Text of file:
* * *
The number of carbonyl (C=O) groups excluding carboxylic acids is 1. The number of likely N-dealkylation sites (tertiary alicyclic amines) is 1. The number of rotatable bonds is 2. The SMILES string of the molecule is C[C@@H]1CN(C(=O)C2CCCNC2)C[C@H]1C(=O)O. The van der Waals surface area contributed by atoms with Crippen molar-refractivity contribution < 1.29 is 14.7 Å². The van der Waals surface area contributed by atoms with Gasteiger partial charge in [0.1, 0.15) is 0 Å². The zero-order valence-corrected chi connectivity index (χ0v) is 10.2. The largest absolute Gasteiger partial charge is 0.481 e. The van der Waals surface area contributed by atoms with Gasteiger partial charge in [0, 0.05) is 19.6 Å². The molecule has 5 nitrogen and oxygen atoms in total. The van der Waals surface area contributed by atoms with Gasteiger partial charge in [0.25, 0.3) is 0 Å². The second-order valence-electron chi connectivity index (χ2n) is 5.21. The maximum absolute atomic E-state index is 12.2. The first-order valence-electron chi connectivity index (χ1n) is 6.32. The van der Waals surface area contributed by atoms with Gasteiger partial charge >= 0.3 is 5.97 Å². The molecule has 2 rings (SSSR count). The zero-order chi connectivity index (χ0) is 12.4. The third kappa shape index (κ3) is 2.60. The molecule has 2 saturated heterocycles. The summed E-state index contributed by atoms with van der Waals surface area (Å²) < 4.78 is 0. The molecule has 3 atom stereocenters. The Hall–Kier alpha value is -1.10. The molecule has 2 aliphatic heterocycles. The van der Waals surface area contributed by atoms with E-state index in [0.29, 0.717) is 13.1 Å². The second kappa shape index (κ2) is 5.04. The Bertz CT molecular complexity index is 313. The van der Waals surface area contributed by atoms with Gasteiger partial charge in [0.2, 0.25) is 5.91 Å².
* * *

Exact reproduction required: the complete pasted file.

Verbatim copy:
The number of carbonyl (C=O) groups excluding carboxylic acids is 1. The number of likely N-dealkylation sites (tertiary alicyclic amines) is 1. The number of rotatable bonds is 2. The SMILES string of the molecule is C[C@@H]1CN(C(=O)C2CCCNC2)C[C@H]1C(=O)O. The van der Waals surface area contributed by atoms with Crippen molar-refractivity contribution < 1.29 is 14.7 Å². The van der Waals surface area contributed by atoms with Gasteiger partial charge in [0.1, 0.15) is 0 Å². The zero-order valence-corrected chi connectivity index (χ0v) is 10.2. The largest absolute Gasteiger partial charge is 0.481 e. The van der Waals surface area contributed by atoms with Gasteiger partial charge in [0, 0.05) is 19.6 Å². The molecule has 5 nitrogen and oxygen atoms in total. The van der Waals surface area contributed by atoms with Gasteiger partial charge in [0.25, 0.3) is 0 Å². The second-order valence-electron chi connectivity index (χ2n) is 5.21. The maximum absolute atomic E-state index is 12.2. The first-order valence-electron chi connectivity index (χ1n) is 6.32. The van der Waals surface area contributed by atoms with Gasteiger partial charge >= 0.3 is 5.97 Å². The molecule has 2 rings (SSSR count). The zero-order chi connectivity index (χ0) is 12.4. The third kappa shape index (κ3) is 2.60. The molecule has 2 saturated heterocycles. The summed E-state index contributed by atoms with van der Waals surface area (Å²) < 4.78 is 0. The molecule has 3 atom stereocenters. The Hall–Kier alpha value is -1.10. The molecule has 2 aliphatic heterocycles. The van der Waals surface area contributed by atoms with E-state index in [0.29, 0.717) is 13.1 Å². The second kappa shape index (κ2) is 5.04. The Bertz CT molecular complexity index is 313. The van der Waals surface area contributed by atoms with Gasteiger partial charge in [0.2, 0.25) is 5.91 Å².